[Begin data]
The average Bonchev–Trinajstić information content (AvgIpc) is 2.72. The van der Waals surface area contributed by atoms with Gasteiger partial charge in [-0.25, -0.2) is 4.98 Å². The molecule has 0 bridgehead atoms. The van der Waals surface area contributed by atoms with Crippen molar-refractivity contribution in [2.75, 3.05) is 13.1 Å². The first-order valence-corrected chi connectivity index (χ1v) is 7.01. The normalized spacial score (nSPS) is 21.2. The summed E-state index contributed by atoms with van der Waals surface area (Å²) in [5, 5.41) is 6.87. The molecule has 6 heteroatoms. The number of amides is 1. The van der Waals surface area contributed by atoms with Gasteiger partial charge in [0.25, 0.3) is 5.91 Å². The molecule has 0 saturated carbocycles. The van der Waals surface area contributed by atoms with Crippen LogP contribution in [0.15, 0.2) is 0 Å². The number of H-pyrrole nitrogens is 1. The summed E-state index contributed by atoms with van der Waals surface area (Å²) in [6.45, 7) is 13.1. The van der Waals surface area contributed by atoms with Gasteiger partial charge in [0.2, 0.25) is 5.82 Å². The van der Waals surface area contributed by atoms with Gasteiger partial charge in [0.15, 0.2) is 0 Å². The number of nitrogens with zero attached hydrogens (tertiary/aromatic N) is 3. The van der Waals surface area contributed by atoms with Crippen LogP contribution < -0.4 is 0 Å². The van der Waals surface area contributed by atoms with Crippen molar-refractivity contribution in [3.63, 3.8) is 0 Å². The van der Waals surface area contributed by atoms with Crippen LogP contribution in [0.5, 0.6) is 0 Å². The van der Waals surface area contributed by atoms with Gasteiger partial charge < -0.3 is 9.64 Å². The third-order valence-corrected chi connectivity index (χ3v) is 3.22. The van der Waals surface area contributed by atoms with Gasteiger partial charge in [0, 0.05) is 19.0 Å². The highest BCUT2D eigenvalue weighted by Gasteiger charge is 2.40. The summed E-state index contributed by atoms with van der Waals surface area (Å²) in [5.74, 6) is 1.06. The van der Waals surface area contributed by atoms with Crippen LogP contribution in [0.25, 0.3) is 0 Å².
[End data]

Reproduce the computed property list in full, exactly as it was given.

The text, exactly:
The average Bonchev–Trinajstić information content (AvgIpc) is 2.72. The van der Waals surface area contributed by atoms with Gasteiger partial charge in [-0.25, -0.2) is 4.98 Å². The molecule has 0 bridgehead atoms. The van der Waals surface area contributed by atoms with Crippen molar-refractivity contribution in [2.75, 3.05) is 13.1 Å². The first-order valence-corrected chi connectivity index (χ1v) is 7.01. The normalized spacial score (nSPS) is 21.2. The summed E-state index contributed by atoms with van der Waals surface area (Å²) in [5, 5.41) is 6.87. The molecule has 6 heteroatoms. The number of amides is 1. The van der Waals surface area contributed by atoms with Gasteiger partial charge in [0.25, 0.3) is 5.91 Å². The molecule has 0 saturated carbocycles. The van der Waals surface area contributed by atoms with Crippen LogP contribution in [0.15, 0.2) is 0 Å². The number of H-pyrrole nitrogens is 1. The summed E-state index contributed by atoms with van der Waals surface area (Å²) in [6.45, 7) is 13.1. The van der Waals surface area contributed by atoms with Gasteiger partial charge in [0.2, 0.25) is 5.82 Å². The van der Waals surface area contributed by atoms with Gasteiger partial charge in [0.15, 0.2) is 0 Å². The number of nitrogens with zero attached hydrogens (tertiary/aromatic N) is 3. The van der Waals surface area contributed by atoms with Crippen LogP contribution < -0.4 is 0 Å². The van der Waals surface area contributed by atoms with Crippen molar-refractivity contribution in [3.63, 3.8) is 0 Å². The van der Waals surface area contributed by atoms with Crippen LogP contribution in [0.5, 0.6) is 0 Å². The van der Waals surface area contributed by atoms with Gasteiger partial charge < -0.3 is 9.64 Å². The third-order valence-corrected chi connectivity index (χ3v) is 3.22. The van der Waals surface area contributed by atoms with Gasteiger partial charge in [0, 0.05) is 19.0 Å². The highest BCUT2D eigenvalue weighted by Gasteiger charge is 2.40. The summed E-state index contributed by atoms with van der Waals surface area (Å²) in [5.74, 6) is 1.06. The van der Waals surface area contributed by atoms with Crippen LogP contribution in [0.25, 0.3) is 0 Å².